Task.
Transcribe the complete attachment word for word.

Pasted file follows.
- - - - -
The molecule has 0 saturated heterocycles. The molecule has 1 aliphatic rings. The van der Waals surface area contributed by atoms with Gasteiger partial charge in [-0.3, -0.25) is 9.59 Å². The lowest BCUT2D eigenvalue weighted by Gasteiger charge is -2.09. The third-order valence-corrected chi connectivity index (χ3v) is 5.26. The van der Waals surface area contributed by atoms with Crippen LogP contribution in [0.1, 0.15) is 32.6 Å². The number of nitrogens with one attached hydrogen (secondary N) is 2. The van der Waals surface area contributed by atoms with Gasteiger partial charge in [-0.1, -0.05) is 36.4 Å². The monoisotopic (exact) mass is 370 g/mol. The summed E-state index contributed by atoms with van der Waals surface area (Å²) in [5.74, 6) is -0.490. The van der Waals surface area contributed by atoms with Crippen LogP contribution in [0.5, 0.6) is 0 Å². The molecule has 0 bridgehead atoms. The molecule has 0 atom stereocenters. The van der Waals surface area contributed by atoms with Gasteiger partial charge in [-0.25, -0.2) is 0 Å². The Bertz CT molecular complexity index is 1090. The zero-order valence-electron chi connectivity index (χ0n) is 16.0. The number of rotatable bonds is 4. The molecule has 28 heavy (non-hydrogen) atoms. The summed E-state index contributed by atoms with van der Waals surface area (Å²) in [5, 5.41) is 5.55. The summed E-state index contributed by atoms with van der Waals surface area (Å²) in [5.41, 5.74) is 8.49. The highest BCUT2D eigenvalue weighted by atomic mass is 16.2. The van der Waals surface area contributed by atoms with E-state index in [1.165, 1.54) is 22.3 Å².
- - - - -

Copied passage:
The molecule has 0 saturated heterocycles. The molecule has 1 aliphatic rings. The van der Waals surface area contributed by atoms with Gasteiger partial charge in [-0.3, -0.25) is 9.59 Å². The lowest BCUT2D eigenvalue weighted by Gasteiger charge is -2.09. The third-order valence-corrected chi connectivity index (χ3v) is 5.26. The van der Waals surface area contributed by atoms with Crippen LogP contribution in [0.1, 0.15) is 32.6 Å². The number of nitrogens with one attached hydrogen (secondary N) is 2. The van der Waals surface area contributed by atoms with Gasteiger partial charge in [-0.1, -0.05) is 36.4 Å². The monoisotopic (exact) mass is 370 g/mol. The summed E-state index contributed by atoms with van der Waals surface area (Å²) in [5.74, 6) is -0.490. The van der Waals surface area contributed by atoms with Crippen LogP contribution in [0.5, 0.6) is 0 Å². The molecule has 0 bridgehead atoms. The molecule has 0 atom stereocenters. The van der Waals surface area contributed by atoms with Gasteiger partial charge in [-0.25, -0.2) is 0 Å². The Bertz CT molecular complexity index is 1090. The zero-order valence-electron chi connectivity index (χ0n) is 16.0. The number of rotatable bonds is 4. The molecule has 28 heavy (non-hydrogen) atoms. The summed E-state index contributed by atoms with van der Waals surface area (Å²) in [5, 5.41) is 5.55. The summed E-state index contributed by atoms with van der Waals surface area (Å²) in [5.41, 5.74) is 8.49. The highest BCUT2D eigenvalue weighted by atomic mass is 16.2. The van der Waals surface area contributed by atoms with E-state index in [1.165, 1.54) is 22.3 Å².